Phlebotomists are blood-plasma technicians. In a hospital setting, they might be referred to as a phlebotomy technician or phlebotomist, but in the laboratory, they’re also known as a blood technician. Their main responsibilities are to safely draw blood for testing and transfusions. Phlebotomists may work in hospitals and clinical laboratories; however, there are many opportunities for those who have an interest in this field. The average salary of a phlebotomist is approximately $32,000 per year. That number will likely vary depending on location and experience levels. Because not all phlebotomists work in the medical field, there are other industries that also hire these professionals. Phlebotomist training programs vary greatly by state regulations and scope of practice. Many residency programs require at least one year of experience as an intern or junior resident prior to entering the program as a first-year trainee (intern). A typical phlebotomy training program usually lasts between 6–12 months.
What Does a Phlebotomist Do?
A phlebotomist’s main responsibilities are to safely draw blood for testing and transfusions. They also take vital signs, conduct patient check-in and discharge, and document laboratory tests. Phlebotomists typically work in a hospital setting. They may also work in a clinical laboratory where they draw blood for laboratory testing and transfusion of collected samples for test analysis.
Registered or Certified Phlebotomists (RCPs)
Many phlebotomists are not registered or certified phlebotomists (RCPs) but rather are required to be licensed to practice in the state where they reside. Those who have a license often work in a hospital setting, where the duties of their job require them to be trained by an RCP. Licensing requirements vary from state to state. Training programs for those who wish to become RCPs typically last between six and twelve months, with the average salary being $33,400 per year.
Registered Clinical Phlebotomy Technicians (RCCPs)
RCCPs are considered the most experienced phlebotomists who have gone through an intensive training process and are licensed to draw blood, perform venipuncture (injection/insertion of a needle into an artery or vein), and to deal with emergencies. They also have additional responsibilities such as managing a laboratory and maintaining standards in laboratory safety. Because they are a type of phlebotomist, there is much more expectation on their shoulders. They must work in accordance to their licensure, which includes the national requirements for quality assurance practices. As a result, this often means staying up-to-date on new technologies in the field as well as understanding how to respond when patient care is jeopardized. In terms of training, a popular one is this one that allows you to become a qualified phlebotomist in Brisbane.
Registered nursing blood-plasma program graduates
This is not a typical program. Instead of the traditional, in-classroom based training, this program uses a blended learning approach with an online platform. This is an accredited program and the curriculum includes both didactic and clinical teaching methods. In order to successfully complete this program, students are required to have at least one year of experience as an RN or LPN prior to entering the program. The average salary for a phlebotomist that has completed this program is $50,000 per year.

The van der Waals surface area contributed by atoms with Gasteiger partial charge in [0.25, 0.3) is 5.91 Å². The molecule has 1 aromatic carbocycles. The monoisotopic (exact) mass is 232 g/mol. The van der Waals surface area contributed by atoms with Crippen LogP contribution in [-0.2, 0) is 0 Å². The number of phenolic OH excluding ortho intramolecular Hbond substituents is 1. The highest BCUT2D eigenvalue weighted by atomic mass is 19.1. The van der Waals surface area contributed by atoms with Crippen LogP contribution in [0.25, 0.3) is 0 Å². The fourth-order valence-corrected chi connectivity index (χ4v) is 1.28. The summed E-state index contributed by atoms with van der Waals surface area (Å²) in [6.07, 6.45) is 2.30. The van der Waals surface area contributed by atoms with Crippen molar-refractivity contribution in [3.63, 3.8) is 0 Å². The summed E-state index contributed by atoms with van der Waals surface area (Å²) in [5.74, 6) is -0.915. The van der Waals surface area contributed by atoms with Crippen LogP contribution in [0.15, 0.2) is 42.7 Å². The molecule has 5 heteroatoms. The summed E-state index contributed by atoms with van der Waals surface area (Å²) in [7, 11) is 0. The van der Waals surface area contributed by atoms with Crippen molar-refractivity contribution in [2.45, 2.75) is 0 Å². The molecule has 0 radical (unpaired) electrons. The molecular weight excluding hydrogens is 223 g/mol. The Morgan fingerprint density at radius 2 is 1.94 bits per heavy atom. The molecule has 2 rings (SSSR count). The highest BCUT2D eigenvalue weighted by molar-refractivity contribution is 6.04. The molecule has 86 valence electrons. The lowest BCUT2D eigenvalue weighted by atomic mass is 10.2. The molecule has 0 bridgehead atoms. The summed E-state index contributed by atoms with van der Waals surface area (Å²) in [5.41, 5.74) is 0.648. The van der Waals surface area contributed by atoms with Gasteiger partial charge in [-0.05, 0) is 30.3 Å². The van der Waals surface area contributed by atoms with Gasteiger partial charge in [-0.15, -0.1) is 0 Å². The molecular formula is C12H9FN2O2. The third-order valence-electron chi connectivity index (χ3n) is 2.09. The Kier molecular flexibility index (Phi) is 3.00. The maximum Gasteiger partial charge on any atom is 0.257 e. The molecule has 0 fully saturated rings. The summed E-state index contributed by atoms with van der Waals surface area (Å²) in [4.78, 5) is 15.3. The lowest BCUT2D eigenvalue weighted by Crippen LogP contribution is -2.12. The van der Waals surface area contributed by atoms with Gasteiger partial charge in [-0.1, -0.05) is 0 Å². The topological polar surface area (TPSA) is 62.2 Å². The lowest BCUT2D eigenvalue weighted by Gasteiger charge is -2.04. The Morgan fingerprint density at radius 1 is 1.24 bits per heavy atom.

Other Training Options for Entry-level Phlebotomists
Those who are not interested in a medical-related phlebotomy program may want to consider getting specialty training. Some of the fields that offer specialty training are emergency medical services, law enforcement, and blood banking. Once again, these programs vary by state regulations and scope of practice.
Summer Internships for Experienced Individuals
If you have experience and are looking for a summer internship, you can also apply for a phlebotomy training program. Many programs will allow applicants with prior work experience to attend the program on a part-time basis. In addition to medical facilities, there are other industries that hire phlebotomists. These include the following: 1) Clinical laboratories 2) Blood banks and transfusion services 3) Healthcare administration 4) Healthcare marketing and communications 5) Governmental agencies (e.g., hospitals, prisons, and military)
Types of phlebotomist training programs
There are three types of phlebotomy training programs: 1. Internship Program 2. Clinical Phlebotomy Training Program 3. Phlebotomist Training Program What type of program is best for you depends on your location and preferred type of career path.
Many phlebotomists choose to work as self-employed phlebotomists. This option allows them to work when they want and set their own hours, without the restrictions of a traditional job. Some people may be hesitant to become self-employed, but this decision is worth it for many professionals who want flexibility in their career.
Phlebotomy is the process of drawing blood and/or removing blood components and returning them to the circulatory system. Phlebotomists draw blood samples, order and transport blood, and collect and store blood components. They also help with the management of blood transfusion services, patient education and informed consent, patient screening for infectious diseases, and laboratory testing. With the vast amount of job opportunities available in the field of phlebotomy, it makes sense to consider your options before you decide on a career.